U.S. Congressman gets 13 years on Corruption Conviction


Former U.S. Rep. William Jefferson was sentenced on May 20, 2011 to 13 years in prison followed by three years of supervised release for his conviction on 11 counts of corruption.

Jefferson was also ordered to forfeit more than $470,000 after his conviction for using his office to solicit bribes.

He will also have to pay $1,100 in special assessments.  It is unclear whether the payment must be made in frozen bills….

The case against the former nine-term Louisiana Democrat member of the U.S. House of Representatives included allegations of influence-peddling and the discovery of $90,000 in cash in his freezer.

Judge T.S. Ellis will determine at a hearing on May 25, 2011 whether Jefferson will remain free pending appeal. Until then, he is free.

“The court’s sentence today reaffirms the principle that all people — no matter what their title or position — are equal before the law,” said Principal Deputy Assistant Attorney General Mythili Raman in a statement.

“In a stunning betrayal of the public’s trust, former Congressman Jefferson repeatedly used his public office for private gain. The lengthy prison sentence imposed on Mr. Jefferson today is a stark reminder to all public officials that the consequences of accepting bribes can and will be severe.”

Jefferson’s family was in the courtroom when District Judge T.S. Ellis handed down the sentence.

He had faced up to 150 years in prison.

“This sentence should be a clear signal that our society will not tolerate bribery,” U.S. Attorney Neil H. MacBride said in a written statement. “It’s not just another cost of doing business in government.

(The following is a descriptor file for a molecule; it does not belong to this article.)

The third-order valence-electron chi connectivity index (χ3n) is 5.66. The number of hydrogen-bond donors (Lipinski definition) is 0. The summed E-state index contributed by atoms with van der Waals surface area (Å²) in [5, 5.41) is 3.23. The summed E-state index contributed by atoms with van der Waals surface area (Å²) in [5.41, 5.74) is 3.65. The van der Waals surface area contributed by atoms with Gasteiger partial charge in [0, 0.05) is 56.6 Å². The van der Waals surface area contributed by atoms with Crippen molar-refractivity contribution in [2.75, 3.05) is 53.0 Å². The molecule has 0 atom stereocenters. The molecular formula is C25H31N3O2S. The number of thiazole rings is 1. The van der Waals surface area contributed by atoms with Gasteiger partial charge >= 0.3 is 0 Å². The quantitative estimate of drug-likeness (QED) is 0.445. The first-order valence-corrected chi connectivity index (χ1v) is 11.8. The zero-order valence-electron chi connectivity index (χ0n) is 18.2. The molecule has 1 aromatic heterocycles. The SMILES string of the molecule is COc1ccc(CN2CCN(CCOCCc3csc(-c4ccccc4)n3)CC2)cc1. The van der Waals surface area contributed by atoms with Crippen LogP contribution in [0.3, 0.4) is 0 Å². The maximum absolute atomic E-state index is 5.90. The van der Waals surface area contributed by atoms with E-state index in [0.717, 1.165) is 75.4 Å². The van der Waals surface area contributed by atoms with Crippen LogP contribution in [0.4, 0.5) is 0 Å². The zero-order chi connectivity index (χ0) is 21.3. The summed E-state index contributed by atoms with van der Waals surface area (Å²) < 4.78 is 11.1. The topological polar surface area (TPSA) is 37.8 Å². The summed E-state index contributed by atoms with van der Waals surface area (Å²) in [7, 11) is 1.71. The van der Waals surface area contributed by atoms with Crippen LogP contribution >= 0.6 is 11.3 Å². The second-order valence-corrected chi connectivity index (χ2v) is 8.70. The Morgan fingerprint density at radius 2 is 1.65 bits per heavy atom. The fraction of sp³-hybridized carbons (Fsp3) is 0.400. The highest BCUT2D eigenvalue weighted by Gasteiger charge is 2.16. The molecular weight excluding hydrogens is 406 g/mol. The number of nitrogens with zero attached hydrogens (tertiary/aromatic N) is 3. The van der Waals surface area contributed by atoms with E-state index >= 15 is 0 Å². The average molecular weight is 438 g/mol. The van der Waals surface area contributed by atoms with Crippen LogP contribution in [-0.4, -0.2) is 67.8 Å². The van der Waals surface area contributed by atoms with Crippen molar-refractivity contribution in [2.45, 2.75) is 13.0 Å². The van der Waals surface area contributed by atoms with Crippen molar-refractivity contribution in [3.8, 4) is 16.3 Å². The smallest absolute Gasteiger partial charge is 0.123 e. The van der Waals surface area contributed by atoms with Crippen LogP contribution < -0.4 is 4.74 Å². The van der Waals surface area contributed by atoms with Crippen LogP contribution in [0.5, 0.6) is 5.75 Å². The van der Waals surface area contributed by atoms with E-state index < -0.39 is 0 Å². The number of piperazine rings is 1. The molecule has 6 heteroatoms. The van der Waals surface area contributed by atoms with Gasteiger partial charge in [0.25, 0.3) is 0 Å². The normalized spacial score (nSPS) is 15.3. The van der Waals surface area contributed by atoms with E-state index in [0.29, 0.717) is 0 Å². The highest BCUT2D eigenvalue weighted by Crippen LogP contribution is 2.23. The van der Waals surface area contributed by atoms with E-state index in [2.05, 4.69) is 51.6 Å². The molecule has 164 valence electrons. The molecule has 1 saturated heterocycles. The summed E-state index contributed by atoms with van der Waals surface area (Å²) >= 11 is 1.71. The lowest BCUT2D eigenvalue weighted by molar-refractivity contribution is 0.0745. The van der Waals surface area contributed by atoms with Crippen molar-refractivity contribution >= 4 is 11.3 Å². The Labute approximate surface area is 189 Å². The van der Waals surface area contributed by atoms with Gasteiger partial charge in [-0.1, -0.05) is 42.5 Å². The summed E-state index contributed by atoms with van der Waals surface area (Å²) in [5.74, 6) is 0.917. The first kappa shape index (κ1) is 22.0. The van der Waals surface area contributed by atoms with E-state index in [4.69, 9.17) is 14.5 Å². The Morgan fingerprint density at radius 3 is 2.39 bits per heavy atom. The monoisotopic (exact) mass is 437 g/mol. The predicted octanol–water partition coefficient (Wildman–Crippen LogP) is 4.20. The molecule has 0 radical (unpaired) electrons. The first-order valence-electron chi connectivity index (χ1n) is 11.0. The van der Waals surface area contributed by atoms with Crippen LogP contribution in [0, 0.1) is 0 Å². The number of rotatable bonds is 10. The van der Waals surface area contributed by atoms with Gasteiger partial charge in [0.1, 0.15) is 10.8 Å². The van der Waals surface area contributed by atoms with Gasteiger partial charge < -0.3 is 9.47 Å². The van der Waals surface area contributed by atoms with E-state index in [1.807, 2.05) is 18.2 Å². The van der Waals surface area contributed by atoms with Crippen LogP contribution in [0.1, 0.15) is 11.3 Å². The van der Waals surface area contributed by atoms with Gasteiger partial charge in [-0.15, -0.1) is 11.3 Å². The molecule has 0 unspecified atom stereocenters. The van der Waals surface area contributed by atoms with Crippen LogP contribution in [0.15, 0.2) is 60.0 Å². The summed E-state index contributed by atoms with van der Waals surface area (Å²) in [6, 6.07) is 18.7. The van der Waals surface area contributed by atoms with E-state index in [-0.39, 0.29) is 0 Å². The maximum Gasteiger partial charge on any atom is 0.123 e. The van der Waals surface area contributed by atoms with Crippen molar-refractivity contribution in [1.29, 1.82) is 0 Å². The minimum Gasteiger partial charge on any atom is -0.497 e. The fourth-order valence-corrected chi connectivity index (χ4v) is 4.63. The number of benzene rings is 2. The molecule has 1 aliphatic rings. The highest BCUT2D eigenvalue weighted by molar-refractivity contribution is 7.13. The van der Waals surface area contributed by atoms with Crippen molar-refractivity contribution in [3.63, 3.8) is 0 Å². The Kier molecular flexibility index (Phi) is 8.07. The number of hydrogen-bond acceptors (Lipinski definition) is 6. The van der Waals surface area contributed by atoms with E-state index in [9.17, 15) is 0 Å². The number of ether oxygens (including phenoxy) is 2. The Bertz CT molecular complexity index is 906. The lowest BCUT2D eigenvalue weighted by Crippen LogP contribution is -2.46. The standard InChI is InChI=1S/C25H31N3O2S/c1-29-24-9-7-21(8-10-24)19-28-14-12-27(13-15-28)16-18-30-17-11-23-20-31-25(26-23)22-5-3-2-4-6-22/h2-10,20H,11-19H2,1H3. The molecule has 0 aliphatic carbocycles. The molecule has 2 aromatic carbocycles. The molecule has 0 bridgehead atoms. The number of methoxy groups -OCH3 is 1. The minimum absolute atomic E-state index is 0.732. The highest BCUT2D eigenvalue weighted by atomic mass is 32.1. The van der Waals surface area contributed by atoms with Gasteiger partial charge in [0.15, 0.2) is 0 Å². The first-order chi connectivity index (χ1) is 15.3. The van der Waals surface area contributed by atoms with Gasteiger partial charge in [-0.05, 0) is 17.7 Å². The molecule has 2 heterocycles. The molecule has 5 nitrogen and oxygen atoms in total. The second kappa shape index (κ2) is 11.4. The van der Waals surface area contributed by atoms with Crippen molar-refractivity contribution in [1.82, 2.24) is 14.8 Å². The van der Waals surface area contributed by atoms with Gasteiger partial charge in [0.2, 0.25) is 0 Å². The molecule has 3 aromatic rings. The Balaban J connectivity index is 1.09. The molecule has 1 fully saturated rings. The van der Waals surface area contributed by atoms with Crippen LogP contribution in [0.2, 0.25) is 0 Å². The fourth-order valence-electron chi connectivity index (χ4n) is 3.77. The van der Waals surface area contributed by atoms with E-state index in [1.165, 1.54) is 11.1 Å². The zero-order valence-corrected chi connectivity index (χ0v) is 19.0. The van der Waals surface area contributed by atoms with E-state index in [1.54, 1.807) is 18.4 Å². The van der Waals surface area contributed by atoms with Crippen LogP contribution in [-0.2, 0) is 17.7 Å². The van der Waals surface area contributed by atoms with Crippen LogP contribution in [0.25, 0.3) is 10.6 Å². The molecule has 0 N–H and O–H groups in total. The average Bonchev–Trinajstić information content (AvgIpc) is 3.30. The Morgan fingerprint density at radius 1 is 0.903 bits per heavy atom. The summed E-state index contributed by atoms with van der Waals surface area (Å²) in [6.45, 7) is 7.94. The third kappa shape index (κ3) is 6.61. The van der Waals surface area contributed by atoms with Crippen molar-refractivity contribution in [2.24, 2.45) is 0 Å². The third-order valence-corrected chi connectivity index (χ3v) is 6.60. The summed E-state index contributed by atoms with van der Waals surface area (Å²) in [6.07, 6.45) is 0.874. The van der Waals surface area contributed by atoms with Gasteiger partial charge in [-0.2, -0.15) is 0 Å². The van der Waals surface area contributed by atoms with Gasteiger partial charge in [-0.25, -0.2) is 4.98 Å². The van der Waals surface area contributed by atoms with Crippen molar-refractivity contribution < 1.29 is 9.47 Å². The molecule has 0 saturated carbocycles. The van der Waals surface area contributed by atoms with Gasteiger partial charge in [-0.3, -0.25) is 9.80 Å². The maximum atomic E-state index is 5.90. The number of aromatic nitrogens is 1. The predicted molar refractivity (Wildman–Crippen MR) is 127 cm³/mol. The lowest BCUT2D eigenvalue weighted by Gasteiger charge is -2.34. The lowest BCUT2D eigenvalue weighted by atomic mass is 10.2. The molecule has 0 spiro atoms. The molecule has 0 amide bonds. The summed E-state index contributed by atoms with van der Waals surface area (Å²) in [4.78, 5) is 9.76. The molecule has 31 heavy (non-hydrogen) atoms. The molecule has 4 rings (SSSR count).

“Mr. Jefferson’s repeated attempts to sell his office caused significant damage to the public’s trust in our elected leaders. This sentence will begin to repair that damage and to restore that trust.

“Mr. Jefferson is well-known for the $90,000 found in his freezer. It is our hope that he will now be well-known for the tough sentence handed down today, showing that no one — including our elected officials — are above the law.”

Jefferson, of New Orleans, still faces the forfeiture of nearly $500,000 — money a jury said is linked to criminal activity for which he has been convicted.

On August 5, 2010, a jury found Jefferson guilty on four bribery counts, three counts of money laundering, three counts of wire fraud and one count of racketeering. He was acquitted on five other counts, including wire fraud and obstruction of justice.

He had remained free prior to Friday’s sentencing.

Jefferson was indicted by a federal grand jury on June 4, 2007, about two years after federal agents said they found the money in his freezer. Authorities said the cash was part of a payment in marked bills from an FBI informant in a transaction captured on video.

The trial was delayed while it was resolved whether an FBI search of Jefferson’s congressional office was constitutional.

Defense attorney Robert Trout had asked the judge for leniency, citing Jefferson’s personal history of humble beginnings and long-standing public service.

Prosecutors, in turn, filed a response saying Jefferson deserved no preferential treatment since he “still chose to cheat, steal and lie.”

“Congressman Jefferson has still not accepted responsibility for his own criminal conduct,” prosecutors wrote. He “still rationalizes his own unethical, illegal and immoral conduct.”


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